Patients of the participating physicians were eligible for initial screening if they were 65 years or older and covered by fee-for-service Medicare Parts A and B, a Kaiser-Permanente Medicare health plan, or TriCare/USFHP (a Medicare-like insurance plan for military retirees). Potential participants’ insurance claims for health care during the previous 12 months were screened by their insurers using the Hierarchical Condition Category (HCC) predictive model15,16, which estimates a person’s risk for incurring high health-care costs during the coming year. Patients were considered “high-risk” if their HCC risk ratios were in the highest quartile of the population of older patients covered by their primary health-care insurer.
Beginning in December 2005, high-risk patients received introductory letters advising them that they might be eligible for the study and offering them the opportunity to “opt out” by returning a card in a pre-addressed, stamped envelope. Beginning in February 2006 and ending in March 2007, a professional interviewer attempted to telephone each person who did not “opt out” to describe the study, answer questions, and offer an in-home meeting to provide additional information. Potential participants were deemed ineligible for the study if they did not have a telephone, did not speak English, were planning extended travel during the following 2 1/2 years, or failed a brief cognitive screen and did not have a proxy who could provide informed consent. The cognitive screen involved asking potential participants to spell their names and state their addresses and ages. If there were any mistakes, the interviewer probed to allow an opportunity for correction. If the potential participant was unable to do this successfully, a proxy was sought. Proxies were accepted if they were legal guardians or close family relatives.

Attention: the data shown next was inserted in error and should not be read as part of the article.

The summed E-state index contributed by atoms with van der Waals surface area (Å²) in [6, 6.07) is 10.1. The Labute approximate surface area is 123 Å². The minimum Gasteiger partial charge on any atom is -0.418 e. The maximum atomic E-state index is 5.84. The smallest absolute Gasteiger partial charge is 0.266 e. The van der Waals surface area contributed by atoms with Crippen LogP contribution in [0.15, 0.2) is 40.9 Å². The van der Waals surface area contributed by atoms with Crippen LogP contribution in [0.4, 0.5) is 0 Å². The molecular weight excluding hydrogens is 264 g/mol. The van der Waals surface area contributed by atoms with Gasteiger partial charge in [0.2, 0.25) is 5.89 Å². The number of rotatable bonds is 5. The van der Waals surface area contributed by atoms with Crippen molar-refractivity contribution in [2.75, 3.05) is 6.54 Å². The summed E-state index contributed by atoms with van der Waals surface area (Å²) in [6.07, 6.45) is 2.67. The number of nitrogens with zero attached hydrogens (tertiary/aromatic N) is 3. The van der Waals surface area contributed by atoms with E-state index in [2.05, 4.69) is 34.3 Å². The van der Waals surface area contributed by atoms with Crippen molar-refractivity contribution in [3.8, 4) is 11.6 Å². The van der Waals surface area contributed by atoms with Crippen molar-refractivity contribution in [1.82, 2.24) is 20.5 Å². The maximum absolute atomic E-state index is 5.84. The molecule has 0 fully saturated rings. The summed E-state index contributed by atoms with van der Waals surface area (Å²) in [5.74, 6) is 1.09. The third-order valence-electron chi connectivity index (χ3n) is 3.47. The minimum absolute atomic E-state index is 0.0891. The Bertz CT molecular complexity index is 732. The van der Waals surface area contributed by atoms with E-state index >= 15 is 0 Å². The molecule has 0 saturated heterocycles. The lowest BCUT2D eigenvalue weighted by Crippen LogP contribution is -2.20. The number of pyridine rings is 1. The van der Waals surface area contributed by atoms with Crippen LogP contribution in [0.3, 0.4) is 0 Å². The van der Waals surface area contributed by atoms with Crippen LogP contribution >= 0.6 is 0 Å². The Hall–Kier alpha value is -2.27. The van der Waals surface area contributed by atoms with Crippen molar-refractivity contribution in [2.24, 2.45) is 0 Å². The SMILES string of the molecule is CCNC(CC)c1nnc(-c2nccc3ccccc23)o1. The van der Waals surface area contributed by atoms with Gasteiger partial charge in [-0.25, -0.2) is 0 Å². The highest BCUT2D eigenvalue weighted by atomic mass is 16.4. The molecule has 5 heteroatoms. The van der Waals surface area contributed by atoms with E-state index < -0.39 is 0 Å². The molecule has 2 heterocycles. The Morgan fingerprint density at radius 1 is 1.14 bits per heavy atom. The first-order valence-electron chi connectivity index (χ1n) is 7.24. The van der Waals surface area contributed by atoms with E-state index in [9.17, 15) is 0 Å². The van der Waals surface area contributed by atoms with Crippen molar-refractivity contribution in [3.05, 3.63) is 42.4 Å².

Professional interviewers then visited the homes of eligible patients to describe the study in detail, answer questions, offer participation, and obtain written informed consent. Patients who provided consent then completed in-home baseline interviews.
Within the 8 participating practices, we identified 14 teams, each of which consisted of 2–5 primary care physicians and their consenting high-risk patients. The study’s statistician, blinded to the identities of the teams, randomly allocated each team of physician and their high-risk patients to either GC (7 teams) or UC (7 teams).